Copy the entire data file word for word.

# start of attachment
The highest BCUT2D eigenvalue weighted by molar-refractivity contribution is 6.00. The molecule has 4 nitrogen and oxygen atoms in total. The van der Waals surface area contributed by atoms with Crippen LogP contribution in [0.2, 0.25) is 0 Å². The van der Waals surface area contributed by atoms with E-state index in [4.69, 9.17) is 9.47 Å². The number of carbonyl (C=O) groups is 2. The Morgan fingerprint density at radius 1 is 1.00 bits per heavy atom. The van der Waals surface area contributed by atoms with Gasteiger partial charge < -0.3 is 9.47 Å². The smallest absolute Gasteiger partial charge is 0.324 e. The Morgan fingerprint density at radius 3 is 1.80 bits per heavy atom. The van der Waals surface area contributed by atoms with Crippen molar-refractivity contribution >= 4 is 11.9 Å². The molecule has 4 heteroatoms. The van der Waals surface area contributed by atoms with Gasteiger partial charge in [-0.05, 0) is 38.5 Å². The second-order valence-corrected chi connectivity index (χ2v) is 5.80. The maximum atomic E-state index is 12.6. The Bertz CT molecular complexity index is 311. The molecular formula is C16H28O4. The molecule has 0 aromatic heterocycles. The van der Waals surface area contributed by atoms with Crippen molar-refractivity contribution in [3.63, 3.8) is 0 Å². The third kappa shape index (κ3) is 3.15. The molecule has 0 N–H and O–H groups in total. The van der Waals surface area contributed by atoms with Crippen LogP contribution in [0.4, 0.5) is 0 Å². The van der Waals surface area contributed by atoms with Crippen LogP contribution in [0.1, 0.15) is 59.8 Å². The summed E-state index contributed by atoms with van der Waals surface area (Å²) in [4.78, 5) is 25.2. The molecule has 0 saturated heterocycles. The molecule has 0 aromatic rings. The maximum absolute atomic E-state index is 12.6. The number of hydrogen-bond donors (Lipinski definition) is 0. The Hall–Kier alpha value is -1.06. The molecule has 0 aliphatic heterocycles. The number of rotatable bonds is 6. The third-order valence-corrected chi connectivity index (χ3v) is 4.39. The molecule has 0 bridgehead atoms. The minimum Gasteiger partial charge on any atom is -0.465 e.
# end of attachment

The highest BCUT2D eigenvalue weighted by molar-refractivity contribution is 6.00. The molecule has 4 nitrogen and oxygen atoms in total. The van der Waals surface area contributed by atoms with Crippen LogP contribution in [0.2, 0.25) is 0 Å². The van der Waals surface area contributed by atoms with E-state index in [4.69, 9.17) is 9.47 Å². The number of carbonyl (C=O) groups is 2. The Morgan fingerprint density at radius 1 is 1.00 bits per heavy atom. The van der Waals surface area contributed by atoms with Gasteiger partial charge < -0.3 is 9.47 Å². The smallest absolute Gasteiger partial charge is 0.324 e. The Morgan fingerprint density at radius 3 is 1.80 bits per heavy atom. The van der Waals surface area contributed by atoms with Crippen molar-refractivity contribution >= 4 is 11.9 Å². The molecule has 4 heteroatoms. The van der Waals surface area contributed by atoms with Gasteiger partial charge in [-0.05, 0) is 38.5 Å². The second-order valence-corrected chi connectivity index (χ2v) is 5.80. The maximum atomic E-state index is 12.6. The Bertz CT molecular complexity index is 311. The molecular formula is C16H28O4. The molecule has 0 aromatic heterocycles. The van der Waals surface area contributed by atoms with Crippen molar-refractivity contribution in [3.63, 3.8) is 0 Å². The third kappa shape index (κ3) is 3.15. The molecule has 0 N–H and O–H groups in total. The van der Waals surface area contributed by atoms with Crippen LogP contribution in [0.4, 0.5) is 0 Å². The van der Waals surface area contributed by atoms with Crippen LogP contribution in [0.1, 0.15) is 59.8 Å². The summed E-state index contributed by atoms with van der Waals surface area (Å²) in [4.78, 5) is 25.2. The molecule has 0 saturated heterocycles. The molecule has 0 aromatic rings. The maximum absolute atomic E-state index is 12.6. The number of hydrogen-bond donors (Lipinski definition) is 0. The Hall–Kier alpha value is -1.06. The molecule has 0 aliphatic heterocycles. The number of rotatable bonds is 6. The third-order valence-corrected chi connectivity index (χ3v) is 4.39. The molecule has 0 bridgehead atoms. The minimum Gasteiger partial charge on any atom is -0.465 e.